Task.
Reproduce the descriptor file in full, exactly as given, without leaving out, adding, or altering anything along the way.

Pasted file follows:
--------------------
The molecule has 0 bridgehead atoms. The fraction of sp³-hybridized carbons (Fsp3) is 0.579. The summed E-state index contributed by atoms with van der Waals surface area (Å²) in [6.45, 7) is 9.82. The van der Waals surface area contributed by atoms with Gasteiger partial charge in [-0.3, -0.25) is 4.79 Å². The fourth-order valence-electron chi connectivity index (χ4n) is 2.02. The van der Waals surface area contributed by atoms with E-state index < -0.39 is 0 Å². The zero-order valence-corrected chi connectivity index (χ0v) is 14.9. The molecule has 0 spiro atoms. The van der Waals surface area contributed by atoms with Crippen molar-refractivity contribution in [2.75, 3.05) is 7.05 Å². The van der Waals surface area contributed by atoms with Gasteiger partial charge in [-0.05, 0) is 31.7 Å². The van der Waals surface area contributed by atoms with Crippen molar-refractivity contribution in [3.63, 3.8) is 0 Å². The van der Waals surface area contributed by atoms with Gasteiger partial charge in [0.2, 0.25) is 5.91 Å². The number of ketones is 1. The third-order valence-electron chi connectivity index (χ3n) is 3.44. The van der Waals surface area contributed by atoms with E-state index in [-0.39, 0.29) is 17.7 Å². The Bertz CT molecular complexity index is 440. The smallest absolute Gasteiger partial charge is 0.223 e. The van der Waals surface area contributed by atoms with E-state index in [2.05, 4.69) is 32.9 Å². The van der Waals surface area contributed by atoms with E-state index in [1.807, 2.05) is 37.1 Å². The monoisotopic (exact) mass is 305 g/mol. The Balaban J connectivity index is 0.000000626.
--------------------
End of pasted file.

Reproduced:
The molecule has 0 bridgehead atoms. The fraction of sp³-hybridized carbons (Fsp3) is 0.579. The summed E-state index contributed by atoms with van der Waals surface area (Å²) in [6.45, 7) is 9.82. The van der Waals surface area contributed by atoms with Gasteiger partial charge in [-0.3, -0.25) is 4.79 Å². The fourth-order valence-electron chi connectivity index (χ4n) is 2.02. The van der Waals surface area contributed by atoms with E-state index < -0.39 is 0 Å². The zero-order valence-corrected chi connectivity index (χ0v) is 14.9. The molecule has 0 spiro atoms. The van der Waals surface area contributed by atoms with Crippen molar-refractivity contribution in [2.75, 3.05) is 7.05 Å². The van der Waals surface area contributed by atoms with Gasteiger partial charge in [-0.05, 0) is 31.7 Å². The van der Waals surface area contributed by atoms with Crippen molar-refractivity contribution in [3.63, 3.8) is 0 Å². The van der Waals surface area contributed by atoms with Gasteiger partial charge in [0.2, 0.25) is 5.91 Å². The number of ketones is 1. The third-order valence-electron chi connectivity index (χ3n) is 3.44. The van der Waals surface area contributed by atoms with E-state index in [-0.39, 0.29) is 17.7 Å². The Bertz CT molecular complexity index is 440. The smallest absolute Gasteiger partial charge is 0.223 e. The van der Waals surface area contributed by atoms with E-state index in [2.05, 4.69) is 32.9 Å². The van der Waals surface area contributed by atoms with E-state index in [1.807, 2.05) is 37.1 Å². The monoisotopic (exact) mass is 305 g/mol. The Balaban J connectivity index is 0.000000626.